If you believe, as I do, that cognitive technologies – those systems that can perform typical knowledge-oriented tasks like digesting and understanding text, answering questions in human languages, and making informed decisions – will soon be coming in force to many different organizations, what should be done about it now?
Develop a strategy about the specific fit of smart machines with your organization. These systems have long-term impacts on employee capabilities, competitive strengths and weaknesses, and even customer relationships
There are at least three different levels on which action is needed.
I’ve focused much of my recent writing on what individual knowledge workers should do about this, and that will always be an important component of this problem.
One could also focus on getting policymakers to understand this problem and do something about it at the national or societal level. One doesn’t have to be a political scientist, however, to realize the challenges at this second level with regard to our current political institutions.
The third level of action, of course, is organizations. What can they do to better prepare for the onslaught of smart machines? What will it do to their strategies? How will their people react and cope? Should we simply designate the last person to leave the office or the plant, schedule their departure date, and point out the location of the light switch?
I believe there are four key steps that organizations need to take with regard to these technologies.
Know what can be done
As with big data or e-commerce, the first thing a management team should do about a new technology is to learn what it is capable of.
What are the key elements of cognitive technologies? How might they affect marketing, customer service, and R&D? What kinds of applications exist to support these different business functions? And just how good are the decisions made in these areas?
New vendors are popping up every day in the automation space. There may well be some that target some aspect of your industry.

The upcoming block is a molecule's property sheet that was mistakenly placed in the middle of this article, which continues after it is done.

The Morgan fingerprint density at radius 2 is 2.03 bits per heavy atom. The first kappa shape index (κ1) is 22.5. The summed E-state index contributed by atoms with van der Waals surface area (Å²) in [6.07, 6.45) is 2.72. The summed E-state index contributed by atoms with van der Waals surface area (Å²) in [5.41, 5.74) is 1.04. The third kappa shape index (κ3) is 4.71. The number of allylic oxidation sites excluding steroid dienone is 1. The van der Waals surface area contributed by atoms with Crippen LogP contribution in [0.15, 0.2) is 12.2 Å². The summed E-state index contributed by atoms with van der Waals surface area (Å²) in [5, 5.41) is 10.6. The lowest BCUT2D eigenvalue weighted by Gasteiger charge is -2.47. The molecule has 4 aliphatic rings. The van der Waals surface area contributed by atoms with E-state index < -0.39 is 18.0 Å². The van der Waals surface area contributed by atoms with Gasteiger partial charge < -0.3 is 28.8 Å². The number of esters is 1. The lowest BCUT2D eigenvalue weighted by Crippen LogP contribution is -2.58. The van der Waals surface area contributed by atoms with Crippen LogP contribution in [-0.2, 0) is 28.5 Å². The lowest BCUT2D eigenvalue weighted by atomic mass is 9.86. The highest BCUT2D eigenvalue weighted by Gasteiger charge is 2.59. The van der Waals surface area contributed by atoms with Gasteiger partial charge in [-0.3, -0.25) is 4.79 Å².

If you’re in financial services, for example, your management team should be familiar with the cognitive technology options in consumer financial advising (sometimes called “robo-advisors”), portfolio optimization, trading, and fund accounting. Companies can either buy or develop automated or semi-automated solutions in each of these areas.
If you’re a large organization, you probably already have some kind of technology monitoring and assessment capability. Make sure that cognitive systems are on the list of technologies that are regularly followed. You may even want to commission a special project to assess opportunities in this area.
Decide what should be done
The next step is to develop a strategy about the specific fit of smart machines with your organization.
These systems have long-term impacts on employee capabilities, competitive strengths and weaknesses, and even customer relationships. Think about a situation, for example, where everyone in your industry had the same level of automated expertise about a key business domain, or one in which everyone offered the same advice to customers.
In this process your organization can identify the most pressing business domains for an automation initiative, and those that could be explored further down the road.